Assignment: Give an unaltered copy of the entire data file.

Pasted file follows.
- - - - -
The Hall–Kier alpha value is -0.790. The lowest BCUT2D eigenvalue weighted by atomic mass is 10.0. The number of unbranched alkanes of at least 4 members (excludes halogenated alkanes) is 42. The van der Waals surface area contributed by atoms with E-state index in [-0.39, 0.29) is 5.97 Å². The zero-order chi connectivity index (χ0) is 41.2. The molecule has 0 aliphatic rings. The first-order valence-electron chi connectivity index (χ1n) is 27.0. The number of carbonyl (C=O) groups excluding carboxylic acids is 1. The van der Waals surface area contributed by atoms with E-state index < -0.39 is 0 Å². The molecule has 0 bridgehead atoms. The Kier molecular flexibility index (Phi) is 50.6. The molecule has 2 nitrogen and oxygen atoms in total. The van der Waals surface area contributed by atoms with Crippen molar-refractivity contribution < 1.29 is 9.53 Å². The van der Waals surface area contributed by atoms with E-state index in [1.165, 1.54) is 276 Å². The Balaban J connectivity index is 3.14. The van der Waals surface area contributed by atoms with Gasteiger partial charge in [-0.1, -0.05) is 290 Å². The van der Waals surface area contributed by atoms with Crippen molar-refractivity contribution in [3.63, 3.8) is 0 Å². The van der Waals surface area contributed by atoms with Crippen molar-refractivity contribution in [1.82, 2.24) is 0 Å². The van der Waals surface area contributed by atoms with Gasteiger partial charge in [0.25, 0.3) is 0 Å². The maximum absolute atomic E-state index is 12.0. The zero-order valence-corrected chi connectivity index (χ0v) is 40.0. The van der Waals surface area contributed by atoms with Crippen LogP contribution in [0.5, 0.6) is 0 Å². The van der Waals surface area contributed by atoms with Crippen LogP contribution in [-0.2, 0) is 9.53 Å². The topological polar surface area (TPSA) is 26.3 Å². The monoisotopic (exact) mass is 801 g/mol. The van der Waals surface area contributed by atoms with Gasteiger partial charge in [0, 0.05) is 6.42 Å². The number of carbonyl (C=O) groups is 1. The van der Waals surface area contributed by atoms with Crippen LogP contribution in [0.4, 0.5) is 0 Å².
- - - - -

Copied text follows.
The Hall–Kier alpha value is -0.790. The lowest BCUT2D eigenvalue weighted by atomic mass is 10.0. The number of unbranched alkanes of at least 4 members (excludes halogenated alkanes) is 42. The van der Waals surface area contributed by atoms with E-state index in [-0.39, 0.29) is 5.97 Å². The zero-order chi connectivity index (χ0) is 41.2. The molecule has 0 aliphatic rings. The first-order valence-electron chi connectivity index (χ1n) is 27.0. The number of carbonyl (C=O) groups excluding carboxylic acids is 1. The van der Waals surface area contributed by atoms with E-state index < -0.39 is 0 Å². The molecule has 0 bridgehead atoms. The Kier molecular flexibility index (Phi) is 50.6. The molecule has 2 nitrogen and oxygen atoms in total. The van der Waals surface area contributed by atoms with Crippen molar-refractivity contribution < 1.29 is 9.53 Å². The van der Waals surface area contributed by atoms with E-state index in [1.165, 1.54) is 276 Å². The Balaban J connectivity index is 3.14. The van der Waals surface area contributed by atoms with Gasteiger partial charge in [-0.1, -0.05) is 290 Å². The van der Waals surface area contributed by atoms with Crippen molar-refractivity contribution in [3.63, 3.8) is 0 Å². The van der Waals surface area contributed by atoms with Crippen molar-refractivity contribution in [1.82, 2.24) is 0 Å². The van der Waals surface area contributed by atoms with Gasteiger partial charge in [0.25, 0.3) is 0 Å². The maximum absolute atomic E-state index is 12.0. The zero-order valence-corrected chi connectivity index (χ0v) is 40.0. The van der Waals surface area contributed by atoms with Crippen LogP contribution in [0.5, 0.6) is 0 Å². The van der Waals surface area contributed by atoms with Crippen LogP contribution in [-0.2, 0) is 9.53 Å². The topological polar surface area (TPSA) is 26.3 Å². The monoisotopic (exact) mass is 801 g/mol. The van der Waals surface area contributed by atoms with Gasteiger partial charge in [0, 0.05) is 6.42 Å². The number of carbonyl (C=O) groups is 1. The van der Waals surface area contributed by atoms with Crippen LogP contribution in [0.4, 0.5) is 0 Å².